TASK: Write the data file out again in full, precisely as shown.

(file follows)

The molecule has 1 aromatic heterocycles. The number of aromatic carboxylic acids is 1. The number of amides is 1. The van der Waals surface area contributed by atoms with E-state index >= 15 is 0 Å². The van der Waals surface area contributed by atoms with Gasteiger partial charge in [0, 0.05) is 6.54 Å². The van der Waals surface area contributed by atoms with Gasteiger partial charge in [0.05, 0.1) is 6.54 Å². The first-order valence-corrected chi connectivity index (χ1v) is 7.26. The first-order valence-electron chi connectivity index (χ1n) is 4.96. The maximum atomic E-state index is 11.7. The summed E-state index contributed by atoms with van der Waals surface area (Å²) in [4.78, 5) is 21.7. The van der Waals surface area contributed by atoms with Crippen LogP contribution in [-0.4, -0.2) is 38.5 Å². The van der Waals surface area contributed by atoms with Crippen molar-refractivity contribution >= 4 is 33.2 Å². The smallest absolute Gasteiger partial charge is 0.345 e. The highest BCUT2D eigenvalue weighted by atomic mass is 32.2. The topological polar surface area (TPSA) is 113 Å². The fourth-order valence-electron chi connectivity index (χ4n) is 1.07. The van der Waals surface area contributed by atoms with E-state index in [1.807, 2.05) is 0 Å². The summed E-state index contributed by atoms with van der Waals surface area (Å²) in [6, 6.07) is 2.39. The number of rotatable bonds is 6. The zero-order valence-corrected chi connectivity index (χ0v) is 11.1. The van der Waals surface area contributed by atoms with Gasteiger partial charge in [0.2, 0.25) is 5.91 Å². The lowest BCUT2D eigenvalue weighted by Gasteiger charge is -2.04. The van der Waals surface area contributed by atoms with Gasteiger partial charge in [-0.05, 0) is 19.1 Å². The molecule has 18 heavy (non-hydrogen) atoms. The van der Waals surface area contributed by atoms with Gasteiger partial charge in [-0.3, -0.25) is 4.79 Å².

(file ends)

The molecule has 1 aromatic heterocycles. The number of aromatic carboxylic acids is 1. The number of amides is 1. The van der Waals surface area contributed by atoms with E-state index >= 15 is 0 Å². The van der Waals surface area contributed by atoms with Gasteiger partial charge in [0, 0.05) is 6.54 Å². The van der Waals surface area contributed by atoms with Gasteiger partial charge in [0.05, 0.1) is 6.54 Å². The first-order valence-corrected chi connectivity index (χ1v) is 7.26. The first-order valence-electron chi connectivity index (χ1n) is 4.96. The maximum atomic E-state index is 11.7. The summed E-state index contributed by atoms with van der Waals surface area (Å²) in [4.78, 5) is 21.7. The van der Waals surface area contributed by atoms with Crippen LogP contribution in [-0.4, -0.2) is 38.5 Å². The van der Waals surface area contributed by atoms with Crippen molar-refractivity contribution >= 4 is 33.2 Å². The smallest absolute Gasteiger partial charge is 0.345 e. The highest BCUT2D eigenvalue weighted by atomic mass is 32.2. The topological polar surface area (TPSA) is 113 Å². The fourth-order valence-electron chi connectivity index (χ4n) is 1.07. The van der Waals surface area contributed by atoms with E-state index in [1.807, 2.05) is 0 Å². The summed E-state index contributed by atoms with van der Waals surface area (Å²) in [6, 6.07) is 2.39. The number of rotatable bonds is 6. The zero-order valence-corrected chi connectivity index (χ0v) is 11.1. The van der Waals surface area contributed by atoms with Gasteiger partial charge in [0.2, 0.25) is 5.91 Å². The lowest BCUT2D eigenvalue weighted by Gasteiger charge is -2.04. The van der Waals surface area contributed by atoms with Gasteiger partial charge in [-0.05, 0) is 19.1 Å². The molecule has 18 heavy (non-hydrogen) atoms. The van der Waals surface area contributed by atoms with Gasteiger partial charge in [-0.3, -0.25) is 4.79 Å².